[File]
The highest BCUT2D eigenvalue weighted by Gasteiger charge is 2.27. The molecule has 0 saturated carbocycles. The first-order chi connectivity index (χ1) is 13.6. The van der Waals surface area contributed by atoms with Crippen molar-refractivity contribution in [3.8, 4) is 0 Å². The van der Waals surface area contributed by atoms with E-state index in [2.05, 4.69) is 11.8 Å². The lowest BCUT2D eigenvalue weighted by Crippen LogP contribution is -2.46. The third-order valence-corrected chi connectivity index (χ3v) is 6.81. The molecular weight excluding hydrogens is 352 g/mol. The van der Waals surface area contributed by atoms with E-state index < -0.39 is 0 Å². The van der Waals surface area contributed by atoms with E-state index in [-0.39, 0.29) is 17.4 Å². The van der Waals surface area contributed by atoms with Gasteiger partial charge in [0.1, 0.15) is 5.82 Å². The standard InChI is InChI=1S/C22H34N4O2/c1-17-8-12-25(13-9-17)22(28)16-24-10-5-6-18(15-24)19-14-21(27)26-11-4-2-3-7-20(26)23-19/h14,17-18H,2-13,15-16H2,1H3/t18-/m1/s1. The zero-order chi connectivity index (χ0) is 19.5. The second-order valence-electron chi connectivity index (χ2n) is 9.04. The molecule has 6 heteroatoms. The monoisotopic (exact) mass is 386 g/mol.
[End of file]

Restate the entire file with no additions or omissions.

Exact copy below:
The highest BCUT2D eigenvalue weighted by Gasteiger charge is 2.27. The molecule has 0 saturated carbocycles. The first-order chi connectivity index (χ1) is 13.6. The van der Waals surface area contributed by atoms with Crippen molar-refractivity contribution in [3.8, 4) is 0 Å². The van der Waals surface area contributed by atoms with E-state index in [2.05, 4.69) is 11.8 Å². The lowest BCUT2D eigenvalue weighted by Crippen LogP contribution is -2.46. The third-order valence-corrected chi connectivity index (χ3v) is 6.81. The molecular weight excluding hydrogens is 352 g/mol. The van der Waals surface area contributed by atoms with E-state index < -0.39 is 0 Å². The van der Waals surface area contributed by atoms with E-state index in [-0.39, 0.29) is 17.4 Å². The van der Waals surface area contributed by atoms with Gasteiger partial charge in [0.1, 0.15) is 5.82 Å². The standard InChI is InChI=1S/C22H34N4O2/c1-17-8-12-25(13-9-17)22(28)16-24-10-5-6-18(15-24)19-14-21(27)26-11-4-2-3-7-20(26)23-19/h14,17-18H,2-13,15-16H2,1H3/t18-/m1/s1. The zero-order chi connectivity index (χ0) is 19.5. The second-order valence-electron chi connectivity index (χ2n) is 9.04. The molecule has 6 heteroatoms. The monoisotopic (exact) mass is 386 g/mol.